The title delivers on its promise, and so much more: “Trans Figured: My Journey from Boy to Girl to Woman to Man,” by Brian Belovitch, chronicles the highs and lows of a “gender outlier and his dramatic journey through the jungle of gender identity.” Born into a working class, first-generation family in Fall River, MA, Belovitch writes with heart, honesty, and grit, about life as a queer teenager, a transgender woman named Tish (and, later, Natalia Gervais), an HIV-positive gay man, and an addict transformed by sobriety. The Blade recently spoke with him, in advance of two area appearances, on Jan. 15 and 17.
Why did you decide to write this book now?
I started it way back when, in the ’80s, and had shopped it around, and no one was interested in anything trans back then. In fact, there was not a good reception at all. It was very negative. So it tells you a little bit about how the times have changed. And I wanted to write it because, it’s a message of — I know it has a lot to do with gender and identity, but it’s also a message of survival and hope. I also wanted to make sure it was my version of the story, and not someone else’s.
What did you discover, during the writing process?
I was very surprised at how much more respect I have for myself, as someone who struggled through difficult circumstances. It gave me a renewed sense of confidence. It was cathartic in many ways, but painful, obviously, to revisit some of the things.
Did the book change your perception of yourself, past or present?
When you’re a young person trying to find your way in the world, the way people perceive you is how you form your own ideas about yourself. The idea is, you’re going to grow up, be successful, fall in love, and make money. I really believed that becoming another gender, and living the American dream of being married to a handsome man, was going to solve all my problems. I had such high expectations of fitting in, like everyone else. But it didn’t work out that way.
At this stage of my life, it doesn’t really matter to me as much. But perception, back then, meant everything to me… Validation, I guess, is a better word than perception. We live in a culture that validates external achievements. It validates beauty, education, intelligence, and conformity. I mean, look at the state of the world. Don’t get me started on that… I can only be the best person I can be, and try to effect change.
Why did you transition, back to Brian?
By making myself this beautiful, exotic creature, there was a certain sense of excitement that came from that. I had gone as far as I could possibly go in creating this identity that I thought was going to bring me all the happiness in the world — and what actually happened was the exact opposite. It didn’t bring me love, success, calm, peace, and satisfaction. What it did bring me was a lot of rejection, a lot of ridicule, a lot of obstacles. I didn’t fit into the straight world, I didn’t fit into the gay world… I was objectified. I felt like I was a sex object… and it was the beginning of the AIDS crisis, and I had tested HIV positive.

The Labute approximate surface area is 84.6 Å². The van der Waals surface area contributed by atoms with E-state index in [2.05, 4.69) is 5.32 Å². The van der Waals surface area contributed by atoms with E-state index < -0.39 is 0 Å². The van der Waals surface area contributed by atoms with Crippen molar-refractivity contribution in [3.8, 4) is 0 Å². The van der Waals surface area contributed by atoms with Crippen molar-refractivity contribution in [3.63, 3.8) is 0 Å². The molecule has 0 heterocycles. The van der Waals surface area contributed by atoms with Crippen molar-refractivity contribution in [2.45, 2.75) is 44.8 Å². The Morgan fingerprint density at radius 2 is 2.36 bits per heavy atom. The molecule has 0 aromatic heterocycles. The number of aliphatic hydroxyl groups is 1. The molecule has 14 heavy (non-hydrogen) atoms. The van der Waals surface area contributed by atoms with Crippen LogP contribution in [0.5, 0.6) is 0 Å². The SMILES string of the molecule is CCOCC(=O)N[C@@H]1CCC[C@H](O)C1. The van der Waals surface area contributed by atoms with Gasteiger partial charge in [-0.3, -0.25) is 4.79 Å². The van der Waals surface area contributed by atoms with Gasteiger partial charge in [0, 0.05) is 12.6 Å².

What did you get from being high, and what did you replace it with when you got sober?
The high gave me a false sense of confidence. It made me feel powerful, invincible. It made me feel like I could do anything I wanted, and I didn’t have to think about consequences. When I was using crack and freebasing cocaine, my whole life became about chasing that all day. Giving that up, in a way, is like transitioning.
As a sober person, I started to really understand, or find my own truth, about things I really liked to do. I’ve been sober now for over 32 years… Slowly, you start to fill it [intoxicants] with things that are more meaningful to you. I started writing, and went back to acting in plays. I was lucky enough to get some work with the Ridiculous Theatrical Company. But it’s not just one thing you can replace that with. You have to take a look at yourself and find out, what are the things you want to do with your life.
As an HIV survivor, I had to work very hard in my sobriety to keep my health insurance because I had to keep a roof over my head, to keep my doctor’s appointments, my head above water in the area of employment. When you’re taking care of yourself in that way, it builds confidence…. The [contemporary] high for me is calm and peace and stability. I love stability. I treasure stability and sanity more than anything. That’s what replaced the high — and, also, being of service and helping others has been a huge, huge gift.
How do you identify now?
People keep forcing me to come up with one. But for convenience, I would probably be a cisgender gay male of trans experience. I’m never going to not be trans. I’m not trying to erase my trans history. It was a great thing. I had a blast. There were some aspects of it that were really fantastic. But as with anything else, you gotta take the good and the bad, and come up with some sort of decision.
A documentary (“i’m going to make you love me”) by Karen Bernstein is expected to be released later this year. There’s also talk of a narrative feature film. “Imagine,” Belovitch speculated, “the brouhaha over who’s going to play a transgender character who becomes cisgender.”
“Trans Figured: My Journey from Boy to Girl to Woman to Man,” by Brian Belovitch, is available at skyhorsepublishing.com. Belovitch will do a reading, sign books, and conduct a Q&A, at LA’s Book Soup (8818 Sunset Blvd) on Tues., Jan. 15, and at Dog Eared Books, in San Francisco (489 Castro St.), on Thurs., Jan. 17. Author info at brianbelovitch.com.